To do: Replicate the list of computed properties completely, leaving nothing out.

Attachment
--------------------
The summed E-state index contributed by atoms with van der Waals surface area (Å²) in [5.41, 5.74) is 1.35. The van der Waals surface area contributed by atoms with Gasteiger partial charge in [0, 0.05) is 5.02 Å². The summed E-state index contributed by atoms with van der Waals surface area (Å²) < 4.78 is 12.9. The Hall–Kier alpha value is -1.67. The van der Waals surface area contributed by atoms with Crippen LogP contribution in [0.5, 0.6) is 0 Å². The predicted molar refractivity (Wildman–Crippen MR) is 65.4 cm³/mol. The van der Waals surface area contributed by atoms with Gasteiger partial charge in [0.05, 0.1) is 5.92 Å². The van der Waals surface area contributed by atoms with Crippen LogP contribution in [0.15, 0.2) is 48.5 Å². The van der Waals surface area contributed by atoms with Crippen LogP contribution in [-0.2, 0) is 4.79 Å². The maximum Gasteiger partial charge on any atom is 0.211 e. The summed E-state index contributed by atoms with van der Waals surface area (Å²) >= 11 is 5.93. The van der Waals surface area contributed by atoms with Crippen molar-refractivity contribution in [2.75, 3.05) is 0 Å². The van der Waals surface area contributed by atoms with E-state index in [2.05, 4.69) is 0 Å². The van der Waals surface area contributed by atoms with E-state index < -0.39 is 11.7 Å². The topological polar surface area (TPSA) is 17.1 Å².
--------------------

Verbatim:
The summed E-state index contributed by atoms with van der Waals surface area (Å²) in [5.41, 5.74) is 1.35. The van der Waals surface area contributed by atoms with Gasteiger partial charge in [0, 0.05) is 5.02 Å². The summed E-state index contributed by atoms with van der Waals surface area (Å²) < 4.78 is 12.9. The Hall–Kier alpha value is -1.67. The van der Waals surface area contributed by atoms with Crippen LogP contribution in [0.5, 0.6) is 0 Å². The predicted molar refractivity (Wildman–Crippen MR) is 65.4 cm³/mol. The van der Waals surface area contributed by atoms with Gasteiger partial charge in [0.05, 0.1) is 5.92 Å². The van der Waals surface area contributed by atoms with Crippen LogP contribution in [0.15, 0.2) is 48.5 Å². The van der Waals surface area contributed by atoms with Crippen LogP contribution in [-0.2, 0) is 4.79 Å². The maximum Gasteiger partial charge on any atom is 0.211 e. The summed E-state index contributed by atoms with van der Waals surface area (Å²) >= 11 is 5.93. The van der Waals surface area contributed by atoms with Crippen molar-refractivity contribution in [2.75, 3.05) is 0 Å². The van der Waals surface area contributed by atoms with E-state index in [2.05, 4.69) is 0 Å². The van der Waals surface area contributed by atoms with E-state index < -0.39 is 11.7 Å². The topological polar surface area (TPSA) is 17.1 Å².